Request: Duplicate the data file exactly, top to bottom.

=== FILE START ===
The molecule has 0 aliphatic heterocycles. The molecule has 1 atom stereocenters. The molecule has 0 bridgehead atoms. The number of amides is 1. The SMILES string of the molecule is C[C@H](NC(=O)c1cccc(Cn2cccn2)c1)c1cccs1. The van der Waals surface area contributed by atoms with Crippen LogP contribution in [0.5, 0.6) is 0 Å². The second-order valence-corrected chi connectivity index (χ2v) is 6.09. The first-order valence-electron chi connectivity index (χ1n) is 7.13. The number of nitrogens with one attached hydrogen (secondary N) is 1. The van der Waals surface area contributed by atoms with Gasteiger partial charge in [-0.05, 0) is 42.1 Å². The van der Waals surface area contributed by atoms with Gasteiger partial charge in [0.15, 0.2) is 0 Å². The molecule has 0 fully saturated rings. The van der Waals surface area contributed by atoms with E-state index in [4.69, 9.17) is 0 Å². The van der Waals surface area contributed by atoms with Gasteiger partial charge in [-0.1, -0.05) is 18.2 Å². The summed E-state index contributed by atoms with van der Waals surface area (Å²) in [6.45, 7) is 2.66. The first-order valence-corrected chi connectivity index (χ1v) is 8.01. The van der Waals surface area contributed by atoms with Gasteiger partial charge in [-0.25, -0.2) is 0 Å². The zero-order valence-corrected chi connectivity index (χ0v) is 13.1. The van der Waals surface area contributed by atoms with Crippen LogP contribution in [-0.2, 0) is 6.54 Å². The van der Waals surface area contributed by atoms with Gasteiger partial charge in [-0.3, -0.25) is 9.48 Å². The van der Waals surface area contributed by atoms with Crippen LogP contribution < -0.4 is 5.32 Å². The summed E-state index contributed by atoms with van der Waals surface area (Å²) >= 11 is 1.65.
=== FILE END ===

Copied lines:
The molecule has 0 aliphatic heterocycles. The molecule has 1 atom stereocenters. The molecule has 0 bridgehead atoms. The number of amides is 1. The SMILES string of the molecule is C[C@H](NC(=O)c1cccc(Cn2cccn2)c1)c1cccs1. The van der Waals surface area contributed by atoms with Crippen LogP contribution in [0.5, 0.6) is 0 Å². The second-order valence-corrected chi connectivity index (χ2v) is 6.09. The first-order valence-electron chi connectivity index (χ1n) is 7.13. The number of nitrogens with one attached hydrogen (secondary N) is 1. The van der Waals surface area contributed by atoms with Gasteiger partial charge in [-0.05, 0) is 42.1 Å². The van der Waals surface area contributed by atoms with Gasteiger partial charge in [0.15, 0.2) is 0 Å². The molecule has 0 fully saturated rings. The van der Waals surface area contributed by atoms with E-state index in [4.69, 9.17) is 0 Å². The van der Waals surface area contributed by atoms with Gasteiger partial charge in [-0.1, -0.05) is 18.2 Å². The summed E-state index contributed by atoms with van der Waals surface area (Å²) in [6.45, 7) is 2.66. The first-order valence-corrected chi connectivity index (χ1v) is 8.01. The van der Waals surface area contributed by atoms with Gasteiger partial charge in [-0.25, -0.2) is 0 Å². The zero-order valence-corrected chi connectivity index (χ0v) is 13.1. The van der Waals surface area contributed by atoms with Crippen LogP contribution in [-0.2, 0) is 6.54 Å². The van der Waals surface area contributed by atoms with Gasteiger partial charge in [-0.3, -0.25) is 9.48 Å². The van der Waals surface area contributed by atoms with Crippen LogP contribution < -0.4 is 5.32 Å². The summed E-state index contributed by atoms with van der Waals surface area (Å²) >= 11 is 1.65.